This was written as a conclusion to my semester-long project on SJSF and the LC for my environmental ethics class, in the philosophy department at Mount Holyoke College.

…..  It has come to that time in the semester when we must recount how far we have come, what we learned in the process, and plan our next steps.

We achieved a large portion of what we set out to do this spring, most importantly having spread our network of engaged students and community members.  I am especially proud to know that Mount Holyoke and Hampshire colleges have a sizeable presence on the common this evening after all of the hard work recruiting and relaying messaging time after time again.  These two campuses have proved to me our most active this semester – a truly wonderful accomplishment.  We even have some members of Smith College involved now – all five colleges on the map!

Personally, my favorite accomplishment with the Leadership Campaign has been creating a network of friends.  I literally am in tears over the idea of not being able to see this core group that I have come to depend on as such committed allies!  I felt that I was disappointing everyone since it was assumed that I would come as usual and it hurt to hear their voices on the phone and feeling as if we were separated by so much time and distance.  Finding friends who are as passionate, if not more so, than I am about these issues, was something I had only dreamed of in high school.  Never, had I imagined that in less than a year I’d have a network of college friends that extended so far off my campus!  (Never let anyone tell you that you won’t have any male friends if you go to a women’s college.)

Many changes happened regarding our plan of action throughout the semester, however.  The role that I’ve played in the Leadership Campaign has varied greatly, staring off this semester with getting basic media and communications stuff in order while planning letters of endorsement.  That then shifted to church and community outreach and now finally, to focus on New England Climate Summer planning.  I am not the only person to see his or her role change.  Strong leaders have cropped up on every single campus, filling every needed niche, and then some.  I, for one, am especially grateful to the newest western MA regional leaders who stepped up, Kaia, Mino, and Tessa!

While our bill has not made the progress through the state house as originally hoped, we have edited our plans knowing that it will not get passed in the next 24 hours.  Our plan of action is now to create the Repower Massachusetts Emergency Task Force despite political aid.  I look forward to seeing what they will bring to the table during the next legislative session.

Along with the changes in the program, we made many mistakes, which we must take in stride as part of our learning curve.  Many of us were greatly disappointed when we lost the $5,000 Climate Summer funding from Brighter Planet to a (surely admirable) group in Virginia.  What this means is that we needed more active recruitment and pledging on campuses.  We needed to actively get people to vote by asking them in person, even going door to door.  We underestimated the value of face-to-face meeting and expanding our circle to non-online advertising.  This is a huge problem that is going to really set back NECS, but seeing all the power we have behind us, there must be a way that we can get students and community members to financially support this program.  I also, for one, wish that much of our NECS advance-planning were happening further in advance than it is turning out to be.  Now we know for the next years that in order to get more applicants we have to get the word out sooner and in more diverse mediums.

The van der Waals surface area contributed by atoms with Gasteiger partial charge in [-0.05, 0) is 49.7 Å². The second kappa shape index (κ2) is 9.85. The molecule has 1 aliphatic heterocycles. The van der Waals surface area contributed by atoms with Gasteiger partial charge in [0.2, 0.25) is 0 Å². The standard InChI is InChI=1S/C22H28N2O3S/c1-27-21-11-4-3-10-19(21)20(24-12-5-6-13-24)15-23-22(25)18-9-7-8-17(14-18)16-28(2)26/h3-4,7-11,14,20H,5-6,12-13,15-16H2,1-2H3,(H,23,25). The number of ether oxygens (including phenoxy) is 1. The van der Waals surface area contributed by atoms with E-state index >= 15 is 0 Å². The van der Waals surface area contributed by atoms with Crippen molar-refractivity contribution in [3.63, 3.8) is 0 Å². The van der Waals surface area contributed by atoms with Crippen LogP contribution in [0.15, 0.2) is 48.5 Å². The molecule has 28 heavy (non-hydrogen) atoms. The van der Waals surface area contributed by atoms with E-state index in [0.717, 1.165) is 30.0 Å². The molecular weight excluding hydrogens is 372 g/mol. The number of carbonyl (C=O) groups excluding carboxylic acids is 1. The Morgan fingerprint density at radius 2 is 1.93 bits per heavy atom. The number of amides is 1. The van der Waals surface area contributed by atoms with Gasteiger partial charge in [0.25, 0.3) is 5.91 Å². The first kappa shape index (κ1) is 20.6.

The worst mistake (if it is even a mistake at all) is my personal, emotional investment in the campaign becoming a bit too strong.  Perhaps the late nights on duty in the rain and cold, eating Easter candy, drinking hot chocolate, and chatting with friends did affect my attentiveness in Monday classes too much.  My grades certainly saw the impact of the hours previously devoted to studying becoming filled with SJSF work and play.  (Though I must admit, my time management was better this semester than last!)

Most importantly, we must remember that the environmental movement is a learning process.  I have found my strength and passion in organizing.  I have learned to help others develop their strengths as leaders and to draw my inspiration from my friends.  Recently, I have found how to continually draw strength from within myself to keep going even when other’s lights have dimmed.

Working with the LC and looking at it through the lens of my environmental ethics class has greatly informed my identity as a feminist, student, organizer, and writer.  I now feel that I am able to approach organizing from a more critical and ethical standpoint.  Having deeply considered the tragedy of the commons and our uses of land, ecofeminism, American philosophical pragmatism, the role of science in our decision making, overconsumption and human nature, I feel that I am better equipped to defend my moral obligations to the movement here and overseas.

As I prepare to leave the land of the free and the state of the brave until the beginning of 2011, I know that I am leaving everything in good hands.  I look forward to learning of the trials, tribulations, successes, and lessons learned that the Leadership Campaign encounters while I am abroad.  I will be sure to bring with me what I have learned from you all.  Best of luck, and all my love!

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